(HealthDay News) — Better accessibility of primary care is associated with improved awareness and control of hypertension, according to a study published online in Circulation: Cardiovascular Quality and Outcomes.
Jiajun Luo, PhD, from the University of Chicago, and colleagues examined participant data from the Chicago Multiethnic Prevention and Surveillance Study between 2013 and 2019 to examine the association between spatial accessibility of primary care and hypertension control and awareness. Data were included for 5096 participants (84% non-Hispanic Black).
The researchers found that the prevalence of measured hypertension was 78.7% in this population, of which 37.7% were uncontrolled and 41.0% were unaware. There was an association observed for a higher accessibility score with lower measured hypertension prevalence. Compared with the lowest quartile of accessibility score, the odds ratio strengthened from 0.82 (95% confidence interval, 0.67 to 1.01) to 0.75 (95% confidence interval, 0.62 to 0.91) and then to 0.73 (95% confidence interval, 0.60 to 0.89) for the second, third, and fourth (highest) quartiles, respectively, in fully adjusted models (P trend <.01). For uncontrolled and unaware hypertensions, the associations were similar. A higher accessibility score was associated with lower rates of unaware hypertension in disadvantaged and nondisadvantaged neighborhoods when stratified by neighborhood socioeconomic status.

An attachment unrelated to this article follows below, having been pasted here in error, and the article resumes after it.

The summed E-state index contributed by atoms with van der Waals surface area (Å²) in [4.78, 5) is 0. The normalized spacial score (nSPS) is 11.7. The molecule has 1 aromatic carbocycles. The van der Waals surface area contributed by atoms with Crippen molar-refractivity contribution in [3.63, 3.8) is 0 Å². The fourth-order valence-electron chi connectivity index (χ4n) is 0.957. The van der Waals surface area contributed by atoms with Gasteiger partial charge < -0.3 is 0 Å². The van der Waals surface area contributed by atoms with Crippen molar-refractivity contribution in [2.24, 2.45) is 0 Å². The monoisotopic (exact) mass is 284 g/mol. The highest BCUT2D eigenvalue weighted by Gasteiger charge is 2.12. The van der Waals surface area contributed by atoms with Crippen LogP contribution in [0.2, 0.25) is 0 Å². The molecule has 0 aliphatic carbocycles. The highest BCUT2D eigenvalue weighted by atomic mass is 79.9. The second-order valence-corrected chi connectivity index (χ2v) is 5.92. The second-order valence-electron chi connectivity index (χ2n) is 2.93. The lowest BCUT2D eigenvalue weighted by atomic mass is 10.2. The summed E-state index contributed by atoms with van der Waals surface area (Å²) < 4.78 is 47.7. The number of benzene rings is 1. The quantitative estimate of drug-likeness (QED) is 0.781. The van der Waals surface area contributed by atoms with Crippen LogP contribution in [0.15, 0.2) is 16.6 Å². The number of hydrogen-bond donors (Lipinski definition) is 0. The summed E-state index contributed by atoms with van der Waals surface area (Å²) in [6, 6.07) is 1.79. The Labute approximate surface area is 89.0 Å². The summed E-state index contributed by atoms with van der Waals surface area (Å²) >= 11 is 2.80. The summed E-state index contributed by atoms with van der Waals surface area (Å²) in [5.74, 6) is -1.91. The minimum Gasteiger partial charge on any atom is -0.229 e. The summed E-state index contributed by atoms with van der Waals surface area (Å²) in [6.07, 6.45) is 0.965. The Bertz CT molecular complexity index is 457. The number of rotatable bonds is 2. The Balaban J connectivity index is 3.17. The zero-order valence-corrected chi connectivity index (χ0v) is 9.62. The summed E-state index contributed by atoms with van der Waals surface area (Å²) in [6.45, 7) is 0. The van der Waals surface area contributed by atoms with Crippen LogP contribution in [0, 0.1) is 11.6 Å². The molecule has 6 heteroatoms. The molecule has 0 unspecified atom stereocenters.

“Better spatial accessibility to primary care was associated with reduced prevalence of both uncontrolled and unaware hypertension,” the authors write. “These findings suggest that ensuring adequate number of primary care providers can be effective to improve population health.”